Malawi President Mutharika under fire over academic crisis: Asked to act on public universities stalemate

Malawian President Peter Mutharika’s “total silence” on closure of public universities in the country has not pleased civil society groups  fighting on the affairs of the youths in Malawi, which has called on authorities to resolve the disputes rocking them institutions and ensure that they  re-open them forthwith.

Network members (L-R) Charles Kajoloweka (YAS), Felix Manda (CCJP) and Muteyu Banda (YWS)
Youth activists (L-R) Charles Kajoloweka (YAS), Felix Manda (CCJP) and Muteyu Banda (YWS)

Students from four colleges – the Polytechnic, Mzuzu University, Natural Resources College and Malawi College of Health Sciences – on Monday fire some warning shorts about the Mutharika’s leadership failure to resolve the disputes that have resulted in the closure of the colleges.

The Civil Society Education Coalition (Csec) and the Youth and Society (YAS), have also added their voice to condemn the “unmeritorious closure” of the institutions of higher learning and the “total collapse of leadership” in the management and governance of these institutions.

The groups have branded the current state if academic affairs in Malawi to a failed, careless and clueless political leadership.

“We wish to declare the current state of academic affairs in Malawi a ‘total disaster’; symptomatic of a failed, careless and clueless political leadership at all levels of Government. We wish to remind President Mutharika and his administration that young people of this country shall not negotiate on their Right to Education as guaranteed by Sections 25 and 13 (f) of Constitution hence he must wake up and fix the crisis or tell Malawians he is not fit to serve,“ said YAS’s Executive Director Charles Kajoloweka.

Kajoloweka slammed President Mutharika saying he cannot continue abdicating his constitutional obligation of providing sound leadership on matters of national significance.

He said President Mutharika “should come out and account for the current crisis and provide a sense of direction.”

Kajoloweka argues that under the Constitution’s Principles of National Policy, the government is called upon to provide adequate resources to the education sector and devise programs in order to offer greater access to higher learning and continuing education (section 13(f)).

“It is not uncommon that the current crisis in institutions of higher learning has acidic bearing on socio-economic development of young people, families and general population and militates against the national development ambitions,” he said.

YAS also demands government to re-open the affected institutions forthwith and did not spare the UNIMA council saying the “Council should step down forthwith for its incompetence in running the affairs of UNIMA” and that “government should consider embarking on a robust stakeholder engagement and consultations on financing of higher education in Malawi.”

Kajoloweka and his group have warned that failure to re-open the affected institutions of higher learning in time, will lead them in facilitating a civil action by November 30.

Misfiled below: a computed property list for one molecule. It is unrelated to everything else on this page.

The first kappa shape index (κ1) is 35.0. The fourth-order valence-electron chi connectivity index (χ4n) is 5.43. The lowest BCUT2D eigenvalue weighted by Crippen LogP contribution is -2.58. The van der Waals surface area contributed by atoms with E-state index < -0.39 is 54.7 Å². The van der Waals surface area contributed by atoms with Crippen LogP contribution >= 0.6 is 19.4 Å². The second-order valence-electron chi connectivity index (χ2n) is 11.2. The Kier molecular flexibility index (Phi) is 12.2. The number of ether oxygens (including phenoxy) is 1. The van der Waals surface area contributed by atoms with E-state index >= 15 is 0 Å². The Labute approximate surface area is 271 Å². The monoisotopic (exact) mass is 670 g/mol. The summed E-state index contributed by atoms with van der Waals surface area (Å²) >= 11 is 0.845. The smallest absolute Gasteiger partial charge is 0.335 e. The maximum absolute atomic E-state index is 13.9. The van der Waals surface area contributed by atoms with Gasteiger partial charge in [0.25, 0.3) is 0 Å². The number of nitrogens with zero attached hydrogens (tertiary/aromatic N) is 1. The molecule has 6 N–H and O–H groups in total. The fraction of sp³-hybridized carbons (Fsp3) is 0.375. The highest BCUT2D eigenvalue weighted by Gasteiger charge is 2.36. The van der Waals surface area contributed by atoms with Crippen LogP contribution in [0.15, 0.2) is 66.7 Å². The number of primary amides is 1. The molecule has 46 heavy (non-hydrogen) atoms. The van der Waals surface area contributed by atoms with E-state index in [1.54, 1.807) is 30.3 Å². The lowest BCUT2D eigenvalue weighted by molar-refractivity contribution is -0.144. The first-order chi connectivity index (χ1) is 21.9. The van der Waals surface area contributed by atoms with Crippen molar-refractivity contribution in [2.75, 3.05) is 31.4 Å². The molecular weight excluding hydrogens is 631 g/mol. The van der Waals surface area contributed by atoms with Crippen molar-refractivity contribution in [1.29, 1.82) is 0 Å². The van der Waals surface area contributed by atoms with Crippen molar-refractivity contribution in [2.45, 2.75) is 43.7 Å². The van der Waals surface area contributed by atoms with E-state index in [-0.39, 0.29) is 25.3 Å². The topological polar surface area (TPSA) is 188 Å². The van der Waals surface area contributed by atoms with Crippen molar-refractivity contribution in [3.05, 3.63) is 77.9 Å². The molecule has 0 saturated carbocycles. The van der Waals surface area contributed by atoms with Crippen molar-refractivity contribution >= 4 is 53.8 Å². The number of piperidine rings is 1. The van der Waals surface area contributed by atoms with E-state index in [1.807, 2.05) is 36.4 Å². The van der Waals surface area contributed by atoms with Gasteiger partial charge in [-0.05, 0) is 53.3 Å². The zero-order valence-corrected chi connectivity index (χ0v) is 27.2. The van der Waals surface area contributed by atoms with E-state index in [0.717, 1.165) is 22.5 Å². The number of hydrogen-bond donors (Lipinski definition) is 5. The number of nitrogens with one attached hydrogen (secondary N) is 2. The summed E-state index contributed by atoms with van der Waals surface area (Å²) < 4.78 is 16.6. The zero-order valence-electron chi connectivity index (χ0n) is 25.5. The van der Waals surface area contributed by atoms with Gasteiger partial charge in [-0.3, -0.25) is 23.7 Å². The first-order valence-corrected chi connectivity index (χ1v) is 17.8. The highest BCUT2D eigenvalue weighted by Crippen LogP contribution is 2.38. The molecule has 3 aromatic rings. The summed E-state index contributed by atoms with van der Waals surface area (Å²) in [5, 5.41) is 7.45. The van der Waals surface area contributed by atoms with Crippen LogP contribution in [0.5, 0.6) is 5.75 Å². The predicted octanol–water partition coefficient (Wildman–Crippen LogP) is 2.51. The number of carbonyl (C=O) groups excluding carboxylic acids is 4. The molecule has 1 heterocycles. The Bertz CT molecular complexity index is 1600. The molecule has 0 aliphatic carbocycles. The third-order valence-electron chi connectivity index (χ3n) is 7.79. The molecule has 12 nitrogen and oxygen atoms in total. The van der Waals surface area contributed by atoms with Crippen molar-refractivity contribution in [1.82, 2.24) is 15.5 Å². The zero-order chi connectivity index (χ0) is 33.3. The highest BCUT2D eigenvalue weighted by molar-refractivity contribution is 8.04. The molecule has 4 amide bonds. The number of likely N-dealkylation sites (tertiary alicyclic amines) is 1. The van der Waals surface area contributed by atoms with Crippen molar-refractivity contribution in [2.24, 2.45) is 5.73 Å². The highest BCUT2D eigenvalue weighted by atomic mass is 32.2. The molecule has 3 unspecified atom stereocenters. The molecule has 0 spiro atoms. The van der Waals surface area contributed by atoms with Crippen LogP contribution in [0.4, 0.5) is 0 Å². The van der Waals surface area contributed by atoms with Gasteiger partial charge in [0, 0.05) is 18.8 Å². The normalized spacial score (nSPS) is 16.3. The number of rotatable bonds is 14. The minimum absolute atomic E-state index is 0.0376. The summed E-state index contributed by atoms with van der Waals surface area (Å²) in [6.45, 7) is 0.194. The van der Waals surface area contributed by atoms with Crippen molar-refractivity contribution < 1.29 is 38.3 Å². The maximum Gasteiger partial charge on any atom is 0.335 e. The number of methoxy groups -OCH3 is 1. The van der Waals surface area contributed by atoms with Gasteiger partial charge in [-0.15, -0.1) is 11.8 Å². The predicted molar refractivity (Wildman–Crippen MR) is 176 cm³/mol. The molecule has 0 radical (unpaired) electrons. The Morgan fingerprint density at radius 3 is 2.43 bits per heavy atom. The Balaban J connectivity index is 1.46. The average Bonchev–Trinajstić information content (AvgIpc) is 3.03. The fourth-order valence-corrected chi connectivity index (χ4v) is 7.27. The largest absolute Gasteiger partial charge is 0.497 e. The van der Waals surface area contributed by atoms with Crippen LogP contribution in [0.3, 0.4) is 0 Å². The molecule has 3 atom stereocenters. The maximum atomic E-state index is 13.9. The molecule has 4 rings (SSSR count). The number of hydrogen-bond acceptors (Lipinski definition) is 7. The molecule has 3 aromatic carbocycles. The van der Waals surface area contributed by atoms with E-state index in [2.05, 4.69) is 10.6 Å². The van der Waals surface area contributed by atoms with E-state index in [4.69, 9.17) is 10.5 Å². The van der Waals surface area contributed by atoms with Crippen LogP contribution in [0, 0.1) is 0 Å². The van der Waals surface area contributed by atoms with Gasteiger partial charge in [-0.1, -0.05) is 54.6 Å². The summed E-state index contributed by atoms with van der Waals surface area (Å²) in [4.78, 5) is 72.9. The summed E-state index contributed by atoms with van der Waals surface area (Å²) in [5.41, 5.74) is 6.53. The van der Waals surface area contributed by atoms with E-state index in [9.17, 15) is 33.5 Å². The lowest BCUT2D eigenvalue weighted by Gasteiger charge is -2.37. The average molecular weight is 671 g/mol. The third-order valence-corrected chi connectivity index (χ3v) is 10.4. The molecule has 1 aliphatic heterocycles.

The public universities have been closed over fee hike and salary dispute of academic staff with some colleges now closed for four months.

In its editorial comment on Tuesday, The Nation newspaper also criticised President Mutharika for his inaction over the stalemate, saying it was expected that as the highest authority of the institutions, Mutharika would use his powers “to find lasting solutions to the problems.”

But the paper said what is not only surprising, but also annoying to all concerned parties is that “there is total silence from the leadership.”

The editorial comment pointed out that the silence of Mutharika is reminiscent of the nine month closure of Chancellor College and the Polytechnic over the academic freedom saga a couple of years ago when President Peter Mutharika was Minister of Education.

“The fact of the matter is that the buck stops at the Chancellor of these universities. He should be able to use his powers to make the councils of the respective colleges to resolve the impasse over the issues,” reads the paper’s editorial comment.

It says that at stake following the prolonged closure of the colleges is the education of the students who expect to break the chains of poverty gripping them and the country through education which is now at standstill.

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7 years ago

U can write as much as u wish. He does not even read or listen. The mistake with Malawians is they like a stranger. APM was a stranger. U knew what kind of a man he was and going to be. He did not hide what he was after and why he came to Malawi for. A man was a minister of education in his brother government. Did he solve academic crisis? No? So how do you expect him to do now? A Malawi imwe ndiyanthu wopusa. Kupuzila munapuzila but brain acts differently. When u are desparet then kumba corruption.… Read more »

Blesses Banda
Blesses Banda
7 years ago

Mavotavota a Malawi adavotera nkhanga mawanga. Na pa APM tidaluzapo a Malawi. Adawinira pansana wa malemu Bingu koma na uyu, ayi ndithu. Dziko likupita la bule ili.

7 years ago

Mutharika should not be allowed to sleep on duty !

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